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The Healthy Traveler

Trips for People With Disabilities

January 04, 1998|KATHLEEN DOHENY

While other tour operators say they spend lots of time fielding complaints from travelers, Irv Segal reports that his clients are generally quite content.

For 25 years, Irv and his wife, Zipporah, who were both trained as social workers, have run Guided Tour Inc., an Elkins Park, Pa., company that specializes in tours for adults with developmental disabilities. Here is a roundup of tours offered by a variety of companies to people with developmental disabilities, visual impairments, kidney problems and other conditions that can inhibit travel.

Dialysis at Sea Cruises ([800] 544-7604), of Indian Rock Beach, Fla., specializes in cruises only, said president Andy Carrabus, whose mother founded the agency 20 years ago. "We go in and set up, in effect, a miniature dialysis clinic," he said. Also, a board-certified nephrologist travels on each cruise, along with a staff of specially trained nurses. On the schedule for 1998 is a seven-day eastern Caribbean cruise on the M.S. Westerdam, a Holland America ship. Cost is $1,200 and up, including air fare from Fort Lauderdale. Another seven-day Mexican Riviera cruise departs Jan. 11 from Los Angeles on Royal Caribbean's Song of America. Cost is $564 and up.

Wilderness Inquiry ([800] 728-0719) of Minneapolis offers wilderness trips for people with disabilities and their families and friends. "All our trips are integrated," said Corey Schlosser-Hall, director of outreach for the nonprofit organization, which opened in 1978. Typically, about 30% of the tours are made up of people with disabilities of some sort.

Upcoming trips include one to Boundary Waters, a protected wilderness area in northern Minnesota, and trips to go cross-country skiing, snowshoeing and dog sledding. Eight five-day trips are planned from January to March. Each costs $655, not including air fare to Minneapolis. Also upcoming is an Everglades canoe trip to the 10,000 Islands area on Florida's Gulf coast.

Accessible Tours ([800] 533-5343) offers trips for the blind and those with other visual impairments. A recent two-week tour to Italy, for example, cost $3,300, including air fare from New York. The company tries to hire guides with a talent for visual descriptions.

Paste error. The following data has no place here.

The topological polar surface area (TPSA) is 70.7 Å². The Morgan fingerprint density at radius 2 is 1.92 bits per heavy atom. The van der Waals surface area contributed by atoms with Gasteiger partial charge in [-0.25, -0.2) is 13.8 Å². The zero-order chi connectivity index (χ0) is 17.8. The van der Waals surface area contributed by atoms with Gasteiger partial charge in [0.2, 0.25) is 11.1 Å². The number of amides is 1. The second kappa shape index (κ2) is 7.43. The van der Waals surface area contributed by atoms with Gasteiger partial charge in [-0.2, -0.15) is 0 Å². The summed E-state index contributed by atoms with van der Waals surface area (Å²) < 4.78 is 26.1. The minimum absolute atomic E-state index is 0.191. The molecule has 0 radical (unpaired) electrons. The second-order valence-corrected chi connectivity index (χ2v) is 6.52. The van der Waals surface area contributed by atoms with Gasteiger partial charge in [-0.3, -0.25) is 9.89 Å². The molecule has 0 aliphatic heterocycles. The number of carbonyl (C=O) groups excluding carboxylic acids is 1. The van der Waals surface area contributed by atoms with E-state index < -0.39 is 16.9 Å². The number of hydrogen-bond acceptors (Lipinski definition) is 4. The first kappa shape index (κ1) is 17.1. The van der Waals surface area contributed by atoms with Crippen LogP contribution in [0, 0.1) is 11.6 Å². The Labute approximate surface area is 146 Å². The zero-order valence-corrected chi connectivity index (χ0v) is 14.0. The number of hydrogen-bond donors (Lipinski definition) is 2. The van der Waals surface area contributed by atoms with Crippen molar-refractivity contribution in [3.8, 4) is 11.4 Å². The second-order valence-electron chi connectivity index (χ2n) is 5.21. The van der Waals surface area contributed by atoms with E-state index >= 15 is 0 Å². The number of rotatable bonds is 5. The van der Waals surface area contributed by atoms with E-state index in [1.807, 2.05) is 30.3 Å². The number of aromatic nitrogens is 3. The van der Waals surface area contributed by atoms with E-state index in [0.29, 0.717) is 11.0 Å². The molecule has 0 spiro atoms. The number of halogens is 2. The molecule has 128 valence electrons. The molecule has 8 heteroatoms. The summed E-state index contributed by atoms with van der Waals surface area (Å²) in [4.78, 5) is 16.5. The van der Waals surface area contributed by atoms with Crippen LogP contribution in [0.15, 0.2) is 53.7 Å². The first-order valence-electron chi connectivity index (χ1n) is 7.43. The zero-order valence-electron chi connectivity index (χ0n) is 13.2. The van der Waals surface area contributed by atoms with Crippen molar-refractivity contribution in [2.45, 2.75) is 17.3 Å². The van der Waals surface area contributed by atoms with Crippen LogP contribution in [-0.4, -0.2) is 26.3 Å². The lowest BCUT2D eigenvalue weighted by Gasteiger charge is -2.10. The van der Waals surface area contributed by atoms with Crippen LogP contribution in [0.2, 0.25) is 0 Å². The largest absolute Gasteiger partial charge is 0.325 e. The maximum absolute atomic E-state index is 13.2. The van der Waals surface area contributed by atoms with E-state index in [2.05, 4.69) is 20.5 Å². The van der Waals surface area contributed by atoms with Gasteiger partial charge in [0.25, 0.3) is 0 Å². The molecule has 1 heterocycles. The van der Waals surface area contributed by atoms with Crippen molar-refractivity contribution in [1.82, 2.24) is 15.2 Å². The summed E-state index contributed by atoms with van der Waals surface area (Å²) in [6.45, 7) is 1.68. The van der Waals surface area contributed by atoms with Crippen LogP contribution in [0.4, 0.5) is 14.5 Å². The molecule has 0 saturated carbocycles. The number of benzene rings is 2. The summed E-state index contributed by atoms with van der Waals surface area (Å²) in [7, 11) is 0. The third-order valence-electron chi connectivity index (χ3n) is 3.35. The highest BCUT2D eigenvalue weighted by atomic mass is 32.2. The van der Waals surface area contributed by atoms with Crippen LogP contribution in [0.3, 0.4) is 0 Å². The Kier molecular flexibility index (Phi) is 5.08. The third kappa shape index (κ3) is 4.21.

Sundial Special Vacations ([800] 547-9198) in Seaside, Ore., offers both domestic and overseas trips for adults with developmental disabilities, according to Jill Conner-Ross, who is co-owner with her mother, Patsy Conner. Upcoming is a 10-day trip to Australia in February. Cost is $1,775, not including air fare to and from Australia. A Disneyland trip in March will span four nights and cost $745, not including air fare.

Travel by Touch, Ltd. ([888] Touch 55), owned by Barry Weintraub and Flora Beck, specializes in organizing trips for the blind and visually impaired. A recent trip was a five-day cruise, on which working guide dogs were allowed.

Guided Tour Inc. ([800] 783-5841), founded by the Segals, hosts trips to domestic locales and to Canada and the Caribbean. One of the most popular is the Mississippi Queen paddle boat trip, next scheduled for Feb. 17-23, which begins in Memphis and ends in New Orleans. A tour of Elvis Presley's Graceland is on the schedule too. The $2,195 price includes air fare from Philadelphia. Disney World is another popular trip, which is offered every five or six weeks, including Jan. 15-19 and Feb. 19-23. Cost is $1,099, including air fare from Philadelphia.

The Healthy Traveler appears twice monthly.

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